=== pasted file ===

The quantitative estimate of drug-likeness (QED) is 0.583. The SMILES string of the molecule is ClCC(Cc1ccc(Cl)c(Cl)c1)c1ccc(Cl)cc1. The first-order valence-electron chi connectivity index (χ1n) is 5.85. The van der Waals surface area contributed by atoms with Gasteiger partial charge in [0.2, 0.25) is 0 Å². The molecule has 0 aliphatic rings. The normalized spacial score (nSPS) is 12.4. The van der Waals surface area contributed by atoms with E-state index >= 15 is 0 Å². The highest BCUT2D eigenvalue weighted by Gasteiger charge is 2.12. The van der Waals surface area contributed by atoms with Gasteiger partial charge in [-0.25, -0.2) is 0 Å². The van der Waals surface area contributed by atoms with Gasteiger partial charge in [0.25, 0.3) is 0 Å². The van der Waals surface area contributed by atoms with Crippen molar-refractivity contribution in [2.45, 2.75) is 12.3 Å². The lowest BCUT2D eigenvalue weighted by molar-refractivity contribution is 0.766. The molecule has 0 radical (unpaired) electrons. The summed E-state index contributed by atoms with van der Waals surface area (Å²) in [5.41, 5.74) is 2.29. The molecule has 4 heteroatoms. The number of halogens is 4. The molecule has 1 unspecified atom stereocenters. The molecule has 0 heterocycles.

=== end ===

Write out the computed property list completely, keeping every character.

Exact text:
The quantitative estimate of drug-likeness (QED) is 0.583. The SMILES string of the molecule is ClCC(Cc1ccc(Cl)c(Cl)c1)c1ccc(Cl)cc1. The first-order valence-electron chi connectivity index (χ1n) is 5.85. The van der Waals surface area contributed by atoms with Gasteiger partial charge in [0.2, 0.25) is 0 Å². The molecule has 0 aliphatic rings. The normalized spacial score (nSPS) is 12.4. The van der Waals surface area contributed by atoms with E-state index >= 15 is 0 Å². The highest BCUT2D eigenvalue weighted by Gasteiger charge is 2.12. The van der Waals surface area contributed by atoms with Gasteiger partial charge in [-0.25, -0.2) is 0 Å². The van der Waals surface area contributed by atoms with Gasteiger partial charge in [0.25, 0.3) is 0 Å². The van der Waals surface area contributed by atoms with Crippen molar-refractivity contribution in [2.45, 2.75) is 12.3 Å². The lowest BCUT2D eigenvalue weighted by molar-refractivity contribution is 0.766. The molecule has 0 radical (unpaired) electrons. The summed E-state index contributed by atoms with van der Waals surface area (Å²) in [5.41, 5.74) is 2.29. The molecule has 4 heteroatoms. The number of halogens is 4. The molecule has 1 unspecified atom stereocenters. The molecule has 0 heterocycles.